“The field of epigenetics reveals that our DNA is not one road destiny but just a map.”

“Epi” means “around”. The study of epigenetics is investigating how the changes in organisms – i.e. your health – are caused by modification of gene expression rather than alteration of the genetic code itself. Extensive research has shown that epigenetic factors such as a bad diet, toxins, and stress can trigger your genes to express a disease. By modifying your diet and lifestyle you can prevent your DNA from pulling that trigger.

We all want to live a long and happy life. This means staying healthy and feeling fit.
 It’s not that simple. Conventional health care treats you when you are ill, but it doesn’t cover keeping you energetic and agile. That’s all about how you take care of yourself!

As we age, we desire an active life. However, you will probably observe many people who have chronic diseases such as diabetes, heart disease, cancer, cognitive decline, or autoimmune disorders. Most of those degenerative diseases are not cured by the current system of medicine, which is about symptom relief. Unfortunately, most conditions will continue to deteriorate, depriving us of a happy, active long life. As a result, there is growing interest in discovering new ways to stay healthy, prevent and even cure those diseases in conjunction with conventional approaches.

In 2014 the work of Dr Wahls, neurologist and author of The Wahls Protocol, showed me for the first time an innovative, effective treatment based on epigenetic principles. She proved and validated that providing the essential nutrients to affected brain cells lead to restoration of cell function. It resulted in changing the course of a degenerative disease by repairing the biochemistry of the cells.

The revolutionary field of epigenetics reveals that our DNA is not a one road destiny but just a map where we can choose one of the better routes. After two decades of research it is no longer a vague concept. It is all on Pubmed. Only if you don’t know it, you don’t find it.
 For me it is very inspiring to know that I can actually do something myself to achieve a healthy future or can “biohack” a course of an onsetting degenerative disease.

There is one requirement; you need to understand the processes happening in your cells. That’s why we have chosen to develop this website.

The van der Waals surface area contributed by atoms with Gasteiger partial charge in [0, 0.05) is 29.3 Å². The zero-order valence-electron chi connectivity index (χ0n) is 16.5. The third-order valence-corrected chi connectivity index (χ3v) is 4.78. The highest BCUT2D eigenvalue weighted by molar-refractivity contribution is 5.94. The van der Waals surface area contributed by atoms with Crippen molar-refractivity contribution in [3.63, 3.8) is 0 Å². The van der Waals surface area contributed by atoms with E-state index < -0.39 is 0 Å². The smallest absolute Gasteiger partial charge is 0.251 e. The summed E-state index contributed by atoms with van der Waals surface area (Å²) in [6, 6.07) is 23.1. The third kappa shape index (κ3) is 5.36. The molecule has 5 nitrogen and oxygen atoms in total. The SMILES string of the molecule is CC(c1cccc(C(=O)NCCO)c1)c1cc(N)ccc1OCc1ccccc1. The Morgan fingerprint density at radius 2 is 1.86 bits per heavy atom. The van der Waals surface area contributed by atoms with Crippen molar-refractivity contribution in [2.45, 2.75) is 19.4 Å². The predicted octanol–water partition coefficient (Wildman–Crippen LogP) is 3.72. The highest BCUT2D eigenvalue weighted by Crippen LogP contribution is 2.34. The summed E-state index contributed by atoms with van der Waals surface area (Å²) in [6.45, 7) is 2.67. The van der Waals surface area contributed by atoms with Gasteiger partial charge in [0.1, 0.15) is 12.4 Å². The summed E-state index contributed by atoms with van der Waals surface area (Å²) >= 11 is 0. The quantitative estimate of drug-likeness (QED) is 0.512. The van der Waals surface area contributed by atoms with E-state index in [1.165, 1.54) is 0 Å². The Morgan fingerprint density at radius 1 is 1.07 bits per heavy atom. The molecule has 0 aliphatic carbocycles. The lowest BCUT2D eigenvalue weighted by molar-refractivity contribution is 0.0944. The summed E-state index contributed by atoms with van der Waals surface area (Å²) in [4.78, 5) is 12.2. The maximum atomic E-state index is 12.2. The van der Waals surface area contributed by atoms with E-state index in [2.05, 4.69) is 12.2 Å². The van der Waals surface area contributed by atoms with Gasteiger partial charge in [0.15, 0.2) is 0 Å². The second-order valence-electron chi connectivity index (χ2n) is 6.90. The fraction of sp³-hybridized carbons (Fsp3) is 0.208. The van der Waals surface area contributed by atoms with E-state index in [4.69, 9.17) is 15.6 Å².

This is an introduction to cellular processes as a starting point for effective health interventions, beginning with the explanation of cellular oxidative stress and the importance of reducing it. You will conclude that optimal mitochondrial function is the key to good health.

We believe the following information will serve as “food for thought” and a call for action.

Yours sincerely,
Tessa Bergman, Chief Editor

Epigenetics and degenerative disease

A degenerative disease is a complex melding of genetic and epigenetic factors. Fortunately for us all, in many cases epigenetic factors will determine whether or not  the gene will express a degenerative disease.

When you understand what your body actually needs to function and heal, you can start making wise decisions about how to keep your body going.


“Oxidative stress: you don’t feel it, but it’s there. As we age our bodies produce more free radicals and fewer antioxidant enzymes.”


Most people are familiar with antioxidants and take them because they believe they will improve their health by reducing oxidative stress. Aging and roughly 200 diseases are directly linked to the process of oxidative stress. Our body fights oxidative stress by producing its own antioxidant enzymes, but as we grow older our bodies produce more free radicals and fewer antioxidant enzymes to defeat the progress of aging and disease. The following is an explanation of what oxidative stress* is and, even more importantly, we will offer you an opportunity to explore solutions.


Our cells need oxygen to create energy (ATP) from digested food compounds. This controlled metabolic process occurs in all our cells but mainly in the mitochondria. Unfortunately, it also creates harmful byproducts such as unstable free radicals and reactive oxygen species (ROS)**. To achieve stability, these byproducts get involved in a domino-like chain reaction that is destructive for the cells. Therefore, the cells have a built-in cellular defense and repair mechanisms in place to fight the free radical attacks, avoiding cellular damage and dysfunction. Antioxidants play an important role in the defense against oxidative stress. Essentially, oxidative stress is an imbalance between the presence of harmful by-products and the ability of the defense mechanism to scavenge enough of the free radicals or to repair the damage.

Food & Oxygen (O2)
Energy (ATP)
Free radicals (ROS)
Antioxidant enzymes scavenge free radicals, superoxide dismutase, gluthatione, catalase

There are many factors contributing to oxidative stress: aging, diet, diseases, intensive exercise, pollution and more.”

“As cellular damage accumulates we can develop a degenerative disease or we experience common symptoms of aging.”